This situation occurs repeatedly throughout the novel. Emma is in her home with her father when they receive a letter from Mr. Elton stating that he was leaving “to Bath, where, in compliance with the pressing entreaties of some friends, he had engaged to spend a few weeks” (156). At another time, Emma learns that her brother-in-law, John Knightley, is due to travel to Highbury for “professional engagements” (264) which serves to highlight that the notion of travelling for work is something Emma could never even dream of. We find Emma once again in her home as she receives the news that Frank has “gone off to London, merely to have his hair cut” (202). This superficial expedition contrasts sharply with the fact that Emma is never able to even leave the town, let alone for an activity so superfluous in nature. Even when it comes to travelling to see her own family, Emma is restricted. In one example, Emma returns home to find Mr. Knightley who had come to bid farewell before departing to London to see John and Isabella (333), an option that does not appear to be as equally open to her. It is evident from this that Emma lacks free agency and is restricted in her movements. This helps to give the reader better insight into Emma’s world and how she would have to define her place within it in.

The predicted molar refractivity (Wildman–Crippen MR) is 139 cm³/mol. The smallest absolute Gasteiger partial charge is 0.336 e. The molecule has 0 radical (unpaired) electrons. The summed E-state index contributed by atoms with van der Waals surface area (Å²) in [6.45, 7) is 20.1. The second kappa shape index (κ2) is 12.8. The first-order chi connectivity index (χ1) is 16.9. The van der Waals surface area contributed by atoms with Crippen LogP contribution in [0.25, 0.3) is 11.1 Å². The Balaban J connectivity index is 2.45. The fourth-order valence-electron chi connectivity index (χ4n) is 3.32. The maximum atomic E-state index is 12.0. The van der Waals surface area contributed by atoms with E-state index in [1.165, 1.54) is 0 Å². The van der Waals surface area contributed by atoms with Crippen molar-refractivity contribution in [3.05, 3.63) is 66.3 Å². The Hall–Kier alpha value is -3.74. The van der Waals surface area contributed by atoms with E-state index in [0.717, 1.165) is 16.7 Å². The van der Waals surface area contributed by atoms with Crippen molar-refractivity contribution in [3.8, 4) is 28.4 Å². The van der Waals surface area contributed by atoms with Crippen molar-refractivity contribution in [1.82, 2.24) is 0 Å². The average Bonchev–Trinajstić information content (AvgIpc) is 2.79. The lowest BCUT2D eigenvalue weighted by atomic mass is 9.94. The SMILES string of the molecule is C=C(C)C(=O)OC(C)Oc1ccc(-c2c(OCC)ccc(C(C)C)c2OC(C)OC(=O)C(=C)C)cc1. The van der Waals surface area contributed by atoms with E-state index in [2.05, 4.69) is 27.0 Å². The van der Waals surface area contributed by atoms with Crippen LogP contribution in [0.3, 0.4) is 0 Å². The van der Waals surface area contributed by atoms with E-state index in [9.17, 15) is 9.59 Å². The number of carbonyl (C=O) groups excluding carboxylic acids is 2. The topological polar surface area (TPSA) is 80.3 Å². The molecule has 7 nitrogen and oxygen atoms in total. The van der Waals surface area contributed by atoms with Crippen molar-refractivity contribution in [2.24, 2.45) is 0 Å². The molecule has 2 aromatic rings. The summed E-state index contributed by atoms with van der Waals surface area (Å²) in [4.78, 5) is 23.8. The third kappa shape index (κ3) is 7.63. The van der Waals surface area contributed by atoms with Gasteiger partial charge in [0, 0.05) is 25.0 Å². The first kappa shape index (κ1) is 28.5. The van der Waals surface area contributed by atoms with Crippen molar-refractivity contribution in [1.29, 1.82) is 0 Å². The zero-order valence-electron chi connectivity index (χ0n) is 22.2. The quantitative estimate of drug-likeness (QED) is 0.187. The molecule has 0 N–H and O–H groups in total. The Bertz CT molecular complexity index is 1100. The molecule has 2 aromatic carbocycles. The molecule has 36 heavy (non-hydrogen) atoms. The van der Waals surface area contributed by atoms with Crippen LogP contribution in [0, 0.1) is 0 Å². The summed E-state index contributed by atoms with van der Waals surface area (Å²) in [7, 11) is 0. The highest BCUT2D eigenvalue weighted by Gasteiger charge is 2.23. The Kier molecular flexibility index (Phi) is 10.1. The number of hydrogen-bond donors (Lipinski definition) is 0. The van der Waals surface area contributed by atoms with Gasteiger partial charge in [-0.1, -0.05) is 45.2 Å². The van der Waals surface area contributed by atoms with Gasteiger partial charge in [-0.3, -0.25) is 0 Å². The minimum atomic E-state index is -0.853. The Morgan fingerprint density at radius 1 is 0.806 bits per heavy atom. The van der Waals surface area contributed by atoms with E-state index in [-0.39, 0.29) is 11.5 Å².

Personally, I found the novel’s insularity suffocating. And yet, I don’t think this is just the effect for a reader of a different generation. As it is for a current reader or one of Austen’s contemporaries, both are stuck along with Emma, ensnared in her world. Austen has thus successfully created an environment in which the reader is able to feel the restrictive nature of this life, especially for a woman who never leaves.